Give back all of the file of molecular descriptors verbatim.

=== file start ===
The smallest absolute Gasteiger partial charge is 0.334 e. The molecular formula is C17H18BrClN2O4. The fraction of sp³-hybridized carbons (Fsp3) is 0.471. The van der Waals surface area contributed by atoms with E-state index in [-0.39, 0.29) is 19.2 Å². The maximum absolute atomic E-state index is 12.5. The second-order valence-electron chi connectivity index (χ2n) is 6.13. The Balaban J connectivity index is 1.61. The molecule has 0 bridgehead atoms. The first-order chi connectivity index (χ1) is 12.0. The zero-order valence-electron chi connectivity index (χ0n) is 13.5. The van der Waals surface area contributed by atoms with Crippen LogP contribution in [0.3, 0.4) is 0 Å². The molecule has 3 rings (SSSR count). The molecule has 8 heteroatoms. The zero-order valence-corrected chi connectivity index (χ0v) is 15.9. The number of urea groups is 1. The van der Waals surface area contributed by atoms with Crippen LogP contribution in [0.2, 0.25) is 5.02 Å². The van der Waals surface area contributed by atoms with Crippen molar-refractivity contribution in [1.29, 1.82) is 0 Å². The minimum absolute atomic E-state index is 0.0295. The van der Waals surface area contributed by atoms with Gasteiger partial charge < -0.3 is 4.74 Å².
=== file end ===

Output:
The smallest absolute Gasteiger partial charge is 0.334 e. The molecular formula is C17H18BrClN2O4. The fraction of sp³-hybridized carbons (Fsp3) is 0.471. The van der Waals surface area contributed by atoms with E-state index in [-0.39, 0.29) is 19.2 Å². The maximum absolute atomic E-state index is 12.5. The second-order valence-electron chi connectivity index (χ2n) is 6.13. The Balaban J connectivity index is 1.61. The molecule has 0 bridgehead atoms. The first-order chi connectivity index (χ1) is 12.0. The zero-order valence-electron chi connectivity index (χ0n) is 13.5. The van der Waals surface area contributed by atoms with Crippen LogP contribution in [0.3, 0.4) is 0 Å². The molecule has 3 rings (SSSR count). The molecule has 8 heteroatoms. The zero-order valence-corrected chi connectivity index (χ0v) is 15.9. The number of urea groups is 1. The van der Waals surface area contributed by atoms with Crippen LogP contribution in [0.2, 0.25) is 5.02 Å². The van der Waals surface area contributed by atoms with Crippen molar-refractivity contribution in [1.29, 1.82) is 0 Å². The minimum absolute atomic E-state index is 0.0295. The van der Waals surface area contributed by atoms with Gasteiger partial charge < -0.3 is 4.74 Å².